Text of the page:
Remember the hue and cry over all the car dealerships that were forced to close in the wake of the federal government’s involvement in the GM and Chrysler near failures. Not only would little league teams lose their sponsors but the social fabric of small town America would be put at risk. In addition, there would be a big sucking sound that would be all those jobs going to that showroom in the sky.
Guess what? A report issued by the office of the Special Inspector General for TARP (SIGTARP) found that a lot of those doomsday scenarios were very close to what actually happened.
According to CNNMoney the car companies had presented restructuring plans to the Treasury’s Auto Team but they were rejected because they didn’t move quickly enough to shrink their dealer networks. This was seen at the time as job one in making the remaining dealers more profitable and the companies more viable.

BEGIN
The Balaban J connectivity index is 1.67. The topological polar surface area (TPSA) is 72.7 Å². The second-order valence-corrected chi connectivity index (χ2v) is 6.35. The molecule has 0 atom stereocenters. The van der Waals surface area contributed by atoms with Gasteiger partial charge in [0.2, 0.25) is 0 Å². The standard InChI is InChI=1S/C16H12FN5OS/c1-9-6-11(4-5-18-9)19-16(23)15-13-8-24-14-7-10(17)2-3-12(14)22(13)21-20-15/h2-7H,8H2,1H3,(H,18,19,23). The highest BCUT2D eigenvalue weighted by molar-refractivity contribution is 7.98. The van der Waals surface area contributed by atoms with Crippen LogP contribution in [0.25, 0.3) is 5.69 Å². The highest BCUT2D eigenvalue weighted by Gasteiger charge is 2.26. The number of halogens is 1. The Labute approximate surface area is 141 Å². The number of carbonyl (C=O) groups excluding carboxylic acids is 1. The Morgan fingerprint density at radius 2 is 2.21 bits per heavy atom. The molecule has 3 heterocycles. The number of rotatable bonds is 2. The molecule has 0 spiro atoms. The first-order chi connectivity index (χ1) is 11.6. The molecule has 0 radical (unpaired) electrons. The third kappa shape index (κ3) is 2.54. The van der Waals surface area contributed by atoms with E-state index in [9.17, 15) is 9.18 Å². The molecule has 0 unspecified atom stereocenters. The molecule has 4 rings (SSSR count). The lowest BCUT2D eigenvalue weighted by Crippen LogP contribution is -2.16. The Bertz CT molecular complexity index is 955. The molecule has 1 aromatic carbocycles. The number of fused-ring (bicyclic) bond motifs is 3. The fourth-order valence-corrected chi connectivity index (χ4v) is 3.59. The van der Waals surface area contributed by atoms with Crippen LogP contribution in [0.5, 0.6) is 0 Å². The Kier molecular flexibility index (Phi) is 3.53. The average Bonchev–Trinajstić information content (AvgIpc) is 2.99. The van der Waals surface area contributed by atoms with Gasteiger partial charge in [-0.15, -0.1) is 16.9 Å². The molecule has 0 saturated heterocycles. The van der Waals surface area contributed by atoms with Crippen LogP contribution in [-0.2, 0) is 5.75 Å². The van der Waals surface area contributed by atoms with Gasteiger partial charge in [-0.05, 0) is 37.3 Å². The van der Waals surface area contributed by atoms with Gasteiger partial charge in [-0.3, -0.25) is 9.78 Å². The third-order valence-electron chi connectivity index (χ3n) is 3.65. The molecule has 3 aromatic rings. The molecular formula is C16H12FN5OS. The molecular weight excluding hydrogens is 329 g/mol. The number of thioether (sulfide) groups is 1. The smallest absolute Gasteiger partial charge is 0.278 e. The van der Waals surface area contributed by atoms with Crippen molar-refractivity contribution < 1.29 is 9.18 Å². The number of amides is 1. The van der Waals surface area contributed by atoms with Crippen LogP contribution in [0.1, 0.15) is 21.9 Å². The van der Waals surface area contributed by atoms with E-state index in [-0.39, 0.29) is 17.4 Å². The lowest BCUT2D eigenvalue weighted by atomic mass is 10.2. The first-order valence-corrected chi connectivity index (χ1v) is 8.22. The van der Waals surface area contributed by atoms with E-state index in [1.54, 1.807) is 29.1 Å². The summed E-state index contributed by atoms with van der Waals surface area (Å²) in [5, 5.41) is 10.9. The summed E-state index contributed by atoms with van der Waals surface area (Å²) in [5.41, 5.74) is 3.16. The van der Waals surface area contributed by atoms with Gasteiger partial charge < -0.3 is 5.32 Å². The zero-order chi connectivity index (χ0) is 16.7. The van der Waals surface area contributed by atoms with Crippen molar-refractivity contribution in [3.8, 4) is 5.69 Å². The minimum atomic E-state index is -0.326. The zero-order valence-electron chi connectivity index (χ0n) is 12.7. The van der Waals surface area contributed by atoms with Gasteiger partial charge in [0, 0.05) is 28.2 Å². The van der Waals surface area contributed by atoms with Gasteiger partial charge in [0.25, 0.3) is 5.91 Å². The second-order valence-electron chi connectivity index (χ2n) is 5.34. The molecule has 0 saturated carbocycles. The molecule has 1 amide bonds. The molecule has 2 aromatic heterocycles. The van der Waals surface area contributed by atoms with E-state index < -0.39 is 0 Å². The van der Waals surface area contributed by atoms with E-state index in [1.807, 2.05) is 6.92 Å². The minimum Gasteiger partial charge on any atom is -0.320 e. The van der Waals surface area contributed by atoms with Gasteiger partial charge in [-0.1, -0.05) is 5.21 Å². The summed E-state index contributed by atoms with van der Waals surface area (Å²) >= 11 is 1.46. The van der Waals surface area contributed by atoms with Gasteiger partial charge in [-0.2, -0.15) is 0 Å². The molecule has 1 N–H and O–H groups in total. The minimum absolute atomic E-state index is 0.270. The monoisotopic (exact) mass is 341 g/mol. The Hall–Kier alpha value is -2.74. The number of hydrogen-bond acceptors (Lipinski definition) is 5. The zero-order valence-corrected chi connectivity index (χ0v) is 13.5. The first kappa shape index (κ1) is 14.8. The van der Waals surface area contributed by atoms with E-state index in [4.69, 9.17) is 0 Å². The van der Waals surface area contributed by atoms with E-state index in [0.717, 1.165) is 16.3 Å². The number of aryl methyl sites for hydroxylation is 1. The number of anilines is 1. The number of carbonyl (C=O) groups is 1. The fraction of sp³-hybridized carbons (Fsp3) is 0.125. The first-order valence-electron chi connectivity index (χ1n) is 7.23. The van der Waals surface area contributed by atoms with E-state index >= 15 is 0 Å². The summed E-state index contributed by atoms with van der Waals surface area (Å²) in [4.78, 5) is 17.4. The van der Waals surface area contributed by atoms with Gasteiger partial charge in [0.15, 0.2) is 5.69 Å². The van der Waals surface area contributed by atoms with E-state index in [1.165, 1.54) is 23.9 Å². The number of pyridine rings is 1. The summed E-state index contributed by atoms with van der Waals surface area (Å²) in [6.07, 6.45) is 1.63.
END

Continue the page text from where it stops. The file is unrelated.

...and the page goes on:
Since saving money was not the prime motivation in the closings, it was only after being pressured by congress and after the pink slips were sent out that the two companies came up with estimates for how much each dealer closing would save.
GM said it would save $1.1 million per dealership while over at Chrysler the figure was $45,501. The disparity in these estimates “casts doubt on their reliability’” the SIGTARP report said. In the aftermath Chrysler terminated 789 dealers and GM drew up plans to down size their dealer network by 1,454 dealers by October 2010.
The National Auto Dealers Association (NADA) feels vindicated by the report as Ed Tonkin its chairman told CNNMoney: "The SIGTARP report confirms what was said in NADA's testimony presented to Congress in several hearings and to the Auto Task Force in multiple meetings.” He added that “We do not see how these cuts make economic sense--not for the companies, not for the dealers, not for local communities and certainly not for the struggling U.S. economy.”
The fact that many dealers were reinstated later indicated that the cuts did not need to be so deep the SIGTARP report said. An arbitration process was developed by both companies to address the dealers who felt they were axed unfairly.
For its part Treasury has responded with a letter citing the unprecedented times under which the industry was laboring and the cataclysmic ripple effect its failure would have upon the economy as a whole.